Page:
Former Boston College running back AJ Dillon has tested positive for COVID-19 and will miss the Green Back Packers’ Thursday night game against the San Francisco 49ers.
According to ESPN’s Rob Demovsky, Dillon is on the COVID-19 reserve list, but the game is still expected to be played as initially scheduled. He posted:
“Packers coach Matt LaFleur, wearing a mask in his press conference after AJ Dillon’s positive COVID test: “We are preparing to play on Thursday and if they tell us otherwise, we’ll adjust.” When asked whether tracing has determined any close contacts on the team, he said: “As far I know right now we are full speed ahead” while also noting it’s a fluid situation.”
Dillon, a 22-year-old rookie, has 23 carries for 97 yards so far this season.
The BC running back from New London, Connecticut was drafted by the Green Bay Packers, in the second round, 62nd overall in April. Dillon turned pro after rewriting the football record books in Chestnut Hill despite playing just three seasons at Boston College. He was the sixth running back selected.
Dillon was the BC offense for the past three years with 845 carries for a school-record 4,382 yards and 38 touchdowns in three seasons. At 6-feet-0, 247-pounds, he’s a physical grinding back.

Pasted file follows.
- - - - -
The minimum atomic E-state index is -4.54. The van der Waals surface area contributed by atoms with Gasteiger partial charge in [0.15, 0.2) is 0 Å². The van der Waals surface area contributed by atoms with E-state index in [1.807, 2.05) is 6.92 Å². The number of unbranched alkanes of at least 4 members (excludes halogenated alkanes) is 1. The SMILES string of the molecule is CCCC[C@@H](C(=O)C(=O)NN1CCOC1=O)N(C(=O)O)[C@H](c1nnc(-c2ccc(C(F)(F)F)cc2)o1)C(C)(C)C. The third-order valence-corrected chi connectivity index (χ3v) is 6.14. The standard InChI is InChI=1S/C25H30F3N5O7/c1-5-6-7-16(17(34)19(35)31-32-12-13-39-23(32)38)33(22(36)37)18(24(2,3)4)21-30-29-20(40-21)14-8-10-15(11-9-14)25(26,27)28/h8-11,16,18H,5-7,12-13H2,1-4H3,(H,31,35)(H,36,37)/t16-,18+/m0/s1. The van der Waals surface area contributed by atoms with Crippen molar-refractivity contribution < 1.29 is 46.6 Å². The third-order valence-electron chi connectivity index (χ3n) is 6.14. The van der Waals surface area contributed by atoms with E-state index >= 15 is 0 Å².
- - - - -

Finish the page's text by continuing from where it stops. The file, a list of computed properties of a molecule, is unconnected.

AJ Dillon to NFL Draft 2020: Boston College’s all-time rushing leader turning pro, will skip bowl game
With proper funding, there could be fewer students per class and more small-group instruction. There could be trauma-informed schools, where everyone in the building knew how to recognize when a student showed signs they needed help. There could be air conditioned auditoriums and walls without falling plaster. There could even be Korean classes.
Montgomery Public Schools’ department heads explained their list of needs to the Advertiser that they believe will improve the educational experiences for the district’s nearly 28,000 students. The system’s needs are massive, and necessary, they said.
Each explained their goals are almost entirely dependent upon the proposed property tax increase voters will consider on Election Day.
They fear that little will improve without the funding — about $33 million annually which will help the district secure a capital improvement bond and fund a lengthy list of additional offerings and resources.
When Superintendent Ann Roy Moore first arrived in Montgomery, she set up visits to the schools and was surprised by the level of decay she saw. At that time — nearly three years ago — Moore was retired and anticipated she’d only spend about six months helping the district as the board searched for a permanent leader.
That plan did not happen. Instead, she has dedicated herself to helping move the school system forward, despite the many hurdles she has faced. And despite not initially being aware of the district’s low level of local funding, Moore said serving MPS has been a blessing.